It’s your internet – don’t hand it over

As a college student, do you like the free flow of information on the Internet?

Do you like being able to look up information, watch streaming video, listen to music, read news and get in touch with your friends with the click of a button?

Well, have we got news for you.

A group of corporate executives is trying to make all of those things harder and more expensive. Meanwhile, of course, their pockets will grow fatter.

According to an article on, a court decision will be made soon that could overturn the FCC’s 2010 Open Internet Rule. This decision could allow corporate entities to decide what parts of the Internet you have access to.

In 2012, Verizon filed suit against the FCC, claiming it had the right to “edit” the Internet.

Net neutrality is, in essence, a state in which your Internet service provider (ISP) does not interfere with your ability to connect to other parts of the Internet. “In essence, it argues that no bit of information should be prioritized over another,” reads the Network Neutrality site at Berkeley University’s Open Computing Facility.

In short, let’s say you have cable from Company X, which is owned by a large media conglomerate. You want to view content from Website Y, which is owned by a different large media conglomerate. With a neutral Internet, you should have no problem connecting to that site.

But with a non-neutral Internet, Company X can slow down access to that website or even block it altogether, unless you pay a separate monthly fee or unless the website pays the ISP for faster speeds, according to advocacy group Free Press Save the Internet website.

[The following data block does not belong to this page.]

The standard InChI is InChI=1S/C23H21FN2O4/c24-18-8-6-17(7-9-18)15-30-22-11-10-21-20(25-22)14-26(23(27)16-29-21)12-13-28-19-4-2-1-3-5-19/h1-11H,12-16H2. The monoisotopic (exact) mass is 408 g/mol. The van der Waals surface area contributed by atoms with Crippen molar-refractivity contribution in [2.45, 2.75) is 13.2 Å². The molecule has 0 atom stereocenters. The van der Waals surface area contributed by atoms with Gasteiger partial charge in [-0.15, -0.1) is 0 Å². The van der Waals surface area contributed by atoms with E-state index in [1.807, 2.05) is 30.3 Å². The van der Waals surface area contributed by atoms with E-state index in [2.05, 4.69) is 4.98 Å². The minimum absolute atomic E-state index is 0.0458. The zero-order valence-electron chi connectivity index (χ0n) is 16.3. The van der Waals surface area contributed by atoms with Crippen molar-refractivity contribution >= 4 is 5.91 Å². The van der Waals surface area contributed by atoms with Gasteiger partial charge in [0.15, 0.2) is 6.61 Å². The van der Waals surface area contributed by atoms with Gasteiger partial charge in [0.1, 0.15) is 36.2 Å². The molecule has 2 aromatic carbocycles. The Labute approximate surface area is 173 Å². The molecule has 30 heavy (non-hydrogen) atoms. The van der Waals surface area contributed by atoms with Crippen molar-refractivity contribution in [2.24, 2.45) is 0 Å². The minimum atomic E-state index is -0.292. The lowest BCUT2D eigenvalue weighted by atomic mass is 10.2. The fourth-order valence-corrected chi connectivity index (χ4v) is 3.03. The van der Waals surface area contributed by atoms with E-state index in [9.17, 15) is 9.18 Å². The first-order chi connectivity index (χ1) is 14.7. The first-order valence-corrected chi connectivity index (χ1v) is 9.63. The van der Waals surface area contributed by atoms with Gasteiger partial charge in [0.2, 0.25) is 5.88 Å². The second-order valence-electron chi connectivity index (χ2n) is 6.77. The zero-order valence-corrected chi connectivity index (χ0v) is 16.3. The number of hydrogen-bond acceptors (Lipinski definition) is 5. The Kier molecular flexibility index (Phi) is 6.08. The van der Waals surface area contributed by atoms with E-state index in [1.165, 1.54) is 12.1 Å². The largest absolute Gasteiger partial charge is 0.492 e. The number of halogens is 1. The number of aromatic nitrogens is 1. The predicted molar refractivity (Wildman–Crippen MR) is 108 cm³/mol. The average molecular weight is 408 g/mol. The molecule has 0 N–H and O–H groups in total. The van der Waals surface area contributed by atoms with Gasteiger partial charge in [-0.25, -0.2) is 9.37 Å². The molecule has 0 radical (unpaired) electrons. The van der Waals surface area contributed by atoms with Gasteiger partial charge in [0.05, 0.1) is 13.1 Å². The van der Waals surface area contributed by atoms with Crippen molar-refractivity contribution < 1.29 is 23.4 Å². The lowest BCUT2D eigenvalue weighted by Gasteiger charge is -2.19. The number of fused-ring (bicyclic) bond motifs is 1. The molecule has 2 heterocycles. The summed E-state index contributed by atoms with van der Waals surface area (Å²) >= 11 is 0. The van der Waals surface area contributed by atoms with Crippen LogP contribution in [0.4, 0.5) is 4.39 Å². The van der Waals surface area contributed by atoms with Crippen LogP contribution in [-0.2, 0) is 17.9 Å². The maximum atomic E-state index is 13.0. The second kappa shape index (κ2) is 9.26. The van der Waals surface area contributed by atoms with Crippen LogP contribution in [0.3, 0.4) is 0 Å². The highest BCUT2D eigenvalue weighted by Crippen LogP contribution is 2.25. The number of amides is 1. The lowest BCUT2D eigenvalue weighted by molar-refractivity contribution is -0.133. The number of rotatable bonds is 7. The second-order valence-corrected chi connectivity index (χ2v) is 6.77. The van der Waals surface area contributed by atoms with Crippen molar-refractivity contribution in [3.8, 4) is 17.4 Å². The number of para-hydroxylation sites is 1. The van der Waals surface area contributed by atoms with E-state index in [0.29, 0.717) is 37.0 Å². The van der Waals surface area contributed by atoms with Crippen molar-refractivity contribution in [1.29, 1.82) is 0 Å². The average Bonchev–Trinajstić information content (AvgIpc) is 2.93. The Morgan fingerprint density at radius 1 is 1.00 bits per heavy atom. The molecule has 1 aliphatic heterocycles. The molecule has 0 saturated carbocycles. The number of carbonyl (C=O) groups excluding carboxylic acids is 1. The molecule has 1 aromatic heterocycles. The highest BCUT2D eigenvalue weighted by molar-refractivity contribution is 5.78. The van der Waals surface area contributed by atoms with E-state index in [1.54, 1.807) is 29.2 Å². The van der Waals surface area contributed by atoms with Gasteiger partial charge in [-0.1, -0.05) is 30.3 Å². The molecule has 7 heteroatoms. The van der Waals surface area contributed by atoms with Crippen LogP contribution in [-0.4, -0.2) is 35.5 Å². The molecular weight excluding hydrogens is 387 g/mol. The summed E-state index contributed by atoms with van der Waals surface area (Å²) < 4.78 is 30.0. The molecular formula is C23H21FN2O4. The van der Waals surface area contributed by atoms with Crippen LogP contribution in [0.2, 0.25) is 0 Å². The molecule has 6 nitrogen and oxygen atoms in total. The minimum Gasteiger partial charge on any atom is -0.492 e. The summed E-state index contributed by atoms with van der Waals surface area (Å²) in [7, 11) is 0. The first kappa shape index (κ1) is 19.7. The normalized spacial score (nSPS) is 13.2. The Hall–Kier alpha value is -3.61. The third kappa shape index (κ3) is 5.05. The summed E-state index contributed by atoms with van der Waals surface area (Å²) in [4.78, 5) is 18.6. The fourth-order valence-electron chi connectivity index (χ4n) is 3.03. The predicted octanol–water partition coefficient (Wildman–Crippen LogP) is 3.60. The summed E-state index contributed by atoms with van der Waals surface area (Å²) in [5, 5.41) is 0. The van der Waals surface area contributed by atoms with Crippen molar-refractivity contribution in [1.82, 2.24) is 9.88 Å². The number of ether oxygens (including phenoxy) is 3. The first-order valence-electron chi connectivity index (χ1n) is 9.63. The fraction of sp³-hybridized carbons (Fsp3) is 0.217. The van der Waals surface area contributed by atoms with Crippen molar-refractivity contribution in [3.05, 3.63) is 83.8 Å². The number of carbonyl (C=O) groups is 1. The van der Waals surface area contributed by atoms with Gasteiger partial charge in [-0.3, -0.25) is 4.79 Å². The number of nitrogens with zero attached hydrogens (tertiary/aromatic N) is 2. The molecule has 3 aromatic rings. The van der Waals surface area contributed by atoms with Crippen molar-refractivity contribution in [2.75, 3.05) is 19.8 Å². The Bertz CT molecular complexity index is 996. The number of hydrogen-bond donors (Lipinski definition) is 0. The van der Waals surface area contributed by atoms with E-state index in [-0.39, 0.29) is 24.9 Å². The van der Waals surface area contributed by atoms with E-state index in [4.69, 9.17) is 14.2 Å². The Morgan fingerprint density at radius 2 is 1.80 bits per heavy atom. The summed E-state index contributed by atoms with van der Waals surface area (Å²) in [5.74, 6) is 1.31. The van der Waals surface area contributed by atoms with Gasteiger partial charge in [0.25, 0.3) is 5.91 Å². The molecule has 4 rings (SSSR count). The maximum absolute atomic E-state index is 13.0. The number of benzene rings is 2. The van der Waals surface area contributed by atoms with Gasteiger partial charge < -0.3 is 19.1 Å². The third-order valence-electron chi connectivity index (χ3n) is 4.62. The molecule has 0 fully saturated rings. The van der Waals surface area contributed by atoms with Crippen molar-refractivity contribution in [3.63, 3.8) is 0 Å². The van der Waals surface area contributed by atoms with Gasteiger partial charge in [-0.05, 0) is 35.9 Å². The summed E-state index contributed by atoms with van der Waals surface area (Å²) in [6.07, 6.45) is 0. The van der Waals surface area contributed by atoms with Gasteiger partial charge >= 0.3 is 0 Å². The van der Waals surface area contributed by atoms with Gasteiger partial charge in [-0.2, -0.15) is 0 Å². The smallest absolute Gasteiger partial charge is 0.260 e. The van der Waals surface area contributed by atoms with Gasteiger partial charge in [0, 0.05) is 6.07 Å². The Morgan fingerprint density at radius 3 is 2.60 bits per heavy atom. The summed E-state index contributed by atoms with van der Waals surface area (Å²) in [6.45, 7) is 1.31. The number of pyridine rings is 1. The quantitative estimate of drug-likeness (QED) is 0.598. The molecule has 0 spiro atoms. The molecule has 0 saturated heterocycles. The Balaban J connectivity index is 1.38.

In other words, it would make the Internet more like cable television. You could only access the “channels” you pay for access to, turning the open frontier of the internet into a walled garden.

The most obvious targets are already in the cross hairs.

Four of the largest internet service providers – Time Warner, Comcast, Verizon and AT&T – are also television carriers. But subscriptions are down partially due to “cord-cutters,” according to Business Insider, because cable television prices are driving customers away.

Forbes puts the cost of cable television at $78 per month. Getting Netflix, Amazon Prime (with a student discount), Hulu Plus and Aero for a month costs a total of $27.23 – just a little over one-third of cable.

A bill is currently in Washington, written by Senator Jay Rockefeller (D-W.Va), which would prohibit service providers from throttling your access to streaming video sites. The Consumer Choice in Online Video Act currently only has a ten percent chance of being enacted, according to

This is not enough, and the debate doesn’t stop at just what movies you watch.

If you like free access to information, stand up for it. Write your representation at both the state and federal levels. Let them know you won’t stand by them if they hand the Internet over to corporate interests.

Let your Internet provider know if they continue attempting to seize control of the Internet, you’ll take your business elsewhere.

And put the word out on social media. Make sure your friends and family know what’s at stake.

In the United States, media conglomerates already control most of what you see on television and hear on the radio. Do you really want to hand the Internet over to them, too?